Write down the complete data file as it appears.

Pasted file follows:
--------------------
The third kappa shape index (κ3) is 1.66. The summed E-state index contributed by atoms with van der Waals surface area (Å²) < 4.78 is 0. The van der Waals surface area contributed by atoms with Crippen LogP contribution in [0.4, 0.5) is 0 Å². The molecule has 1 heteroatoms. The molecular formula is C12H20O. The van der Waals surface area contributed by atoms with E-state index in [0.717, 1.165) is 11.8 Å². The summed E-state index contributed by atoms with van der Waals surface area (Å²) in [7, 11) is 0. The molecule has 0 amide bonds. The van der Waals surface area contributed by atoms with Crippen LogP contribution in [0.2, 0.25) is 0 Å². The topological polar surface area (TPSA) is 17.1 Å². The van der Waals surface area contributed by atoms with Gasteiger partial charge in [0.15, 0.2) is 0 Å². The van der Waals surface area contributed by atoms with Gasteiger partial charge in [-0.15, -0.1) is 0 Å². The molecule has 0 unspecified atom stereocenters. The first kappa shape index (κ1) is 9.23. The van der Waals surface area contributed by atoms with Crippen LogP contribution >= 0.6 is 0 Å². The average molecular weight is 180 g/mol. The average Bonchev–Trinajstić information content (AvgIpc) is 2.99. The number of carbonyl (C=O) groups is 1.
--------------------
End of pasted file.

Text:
The third kappa shape index (κ3) is 1.66. The summed E-state index contributed by atoms with van der Waals surface area (Å²) < 4.78 is 0. The van der Waals surface area contributed by atoms with Crippen LogP contribution in [0.4, 0.5) is 0 Å². The molecule has 1 heteroatoms. The molecular formula is C12H20O. The van der Waals surface area contributed by atoms with E-state index in [0.717, 1.165) is 11.8 Å². The summed E-state index contributed by atoms with van der Waals surface area (Å²) in [7, 11) is 0. The molecule has 0 amide bonds. The van der Waals surface area contributed by atoms with Crippen LogP contribution in [0.2, 0.25) is 0 Å². The topological polar surface area (TPSA) is 17.1 Å². The van der Waals surface area contributed by atoms with Gasteiger partial charge in [0.15, 0.2) is 0 Å². The van der Waals surface area contributed by atoms with Gasteiger partial charge in [-0.15, -0.1) is 0 Å². The molecule has 0 unspecified atom stereocenters. The first kappa shape index (κ1) is 9.23. The van der Waals surface area contributed by atoms with Crippen LogP contribution >= 0.6 is 0 Å². The average molecular weight is 180 g/mol. The average Bonchev–Trinajstić information content (AvgIpc) is 2.99. The number of carbonyl (C=O) groups is 1.